For patients of Multiple Sclerosis, CBD may be able to help in managing muscle spasticity as well as neuropathic pain associated with this condition. The same has been hypothesized for Parkinson’s disease. Aside from having neuroprotective properties, CBD is hypothesized to assist in non-motor control symptoms for those with Parkinson’s by targeting the serotonin signalling system.
For Multiple Sclerosis, Alzheimer’s, Parkinson’s, fibromyalgia and stroke, inflammation also plays a crucial role. CBD’s anti-inflammatory qualities may be among the most important in the treatment of these conditions.
6. CBD in the management of schizophrenia and psychosis
Medicinal cannabis for the treatment of schizophrenia, psychosis and other psychiatric conditions remains one of the most controversial applications of CBD. Although there is preclinical evidence to warrant further investigation, the scientific and medical community are reluctant to state anything conclusively.
CBD differs to THC in that it is non-psychoactive and even has anti-psychotic effects. The reason that CBD deserves attention for schizophrenia is that up to 30% of patients do not respond to two or more trials of dopaminergic antipsychotics, which are the primary line of treatment. Furthermore, the medical community has, until now, not yet identified the cause of most psychiatric illnesses and are still in the beginning stages of understanding how to properly treat them.
Researchers discovered in 2012 that CBD improves anandamide signalling and that the increase in serum anandamide levels helps to relieve the psychotic symptoms of schizophrenia. The results of this study suggest that inhibition of anandamide deactivation may contribute to the antipsychotic effects of cannabidiol, potentially presenting a completely new target in the treatment of schizophrenia.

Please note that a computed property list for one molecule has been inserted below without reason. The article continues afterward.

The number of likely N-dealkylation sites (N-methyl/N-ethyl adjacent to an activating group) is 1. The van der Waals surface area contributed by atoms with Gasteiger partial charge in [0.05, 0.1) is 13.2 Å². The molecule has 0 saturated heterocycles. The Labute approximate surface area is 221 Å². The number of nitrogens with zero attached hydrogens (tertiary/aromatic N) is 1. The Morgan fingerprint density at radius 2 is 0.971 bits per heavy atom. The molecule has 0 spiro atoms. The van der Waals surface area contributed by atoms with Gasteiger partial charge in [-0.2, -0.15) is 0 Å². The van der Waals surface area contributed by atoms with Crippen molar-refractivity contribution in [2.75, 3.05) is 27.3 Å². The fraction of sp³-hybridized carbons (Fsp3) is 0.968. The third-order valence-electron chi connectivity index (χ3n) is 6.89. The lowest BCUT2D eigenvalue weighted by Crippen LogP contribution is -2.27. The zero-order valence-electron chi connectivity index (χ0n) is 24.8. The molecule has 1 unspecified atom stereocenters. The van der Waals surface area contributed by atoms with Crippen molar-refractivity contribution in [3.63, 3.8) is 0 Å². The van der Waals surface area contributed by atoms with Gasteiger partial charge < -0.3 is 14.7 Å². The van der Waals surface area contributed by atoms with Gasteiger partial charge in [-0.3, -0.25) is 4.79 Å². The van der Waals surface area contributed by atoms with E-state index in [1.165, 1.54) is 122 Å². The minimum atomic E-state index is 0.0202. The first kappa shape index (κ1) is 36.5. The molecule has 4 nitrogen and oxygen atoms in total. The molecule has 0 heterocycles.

In 2014, the British firm GW Pharmaceuticals started testing a drug called GWP42003, whose main cannabinoid is CBD. Initial investigations showed antipsychotic effects in schizophrenia patients. However, CBD was administered as a supplement to antipsychotic drug treatment already being taken by patients in the study.
7. More therapeutic qualities of CBD
As demonstrated, CBD has been under scrutiny for its treatment in a wide range of conditions. However, many people simply use CBD as a nutritional supplement for the wide range of physiological effects it has, even in the absence of illness. Some other therapeutic qualities of CBD include:
Fundamentally, these qualities can be considered to improve the quality of life, especially of patients with chronic illnesses. It is often underestimated how much a good night’s sleep can improve the health of a patient with a chronic illness, and this is why CBD is often used as a supplement to traditional lines of treatment.
What is CBD oil and how is it made?
CBD oil refers to a concentrated extraction of the hemp or marijuana plant that contains high levels of CBD, and usually negligible levels of THC. Most modern extraction of hemp is achieved with a technique called CO2 extraction, whereby high-pressure CO2 is pumped through a vessel containing hemp plant material. The final product is an oily substance rich in terpenes and cannabinoids.
Certain manufacturers take an extra step after CO2 extraction to isolate CBD. This is called fractional distillation, and results in a near pure CBD powder. This powder is then mixed into MCT oil and sometimes even hempseed oil, creating a pure CBD product devoid of other cannabinoids and terpenoids. This may have benefits for those who, for whatever reason, would prefer to avoid ingesting other cannabinoids altogether.
However, it is usually considered more beneficial to consume a full-spectrum CBD product (has not undergone fractional distillation), as a full-spectrum CBD oil also contains other remedial substances such as terpenes. Furthermore, full-spectrum products have the added benefit of the entourage effect, whereby all the compounds present in a cannabis specimen work together to create the therapeutic effect.
How is CBD oil used?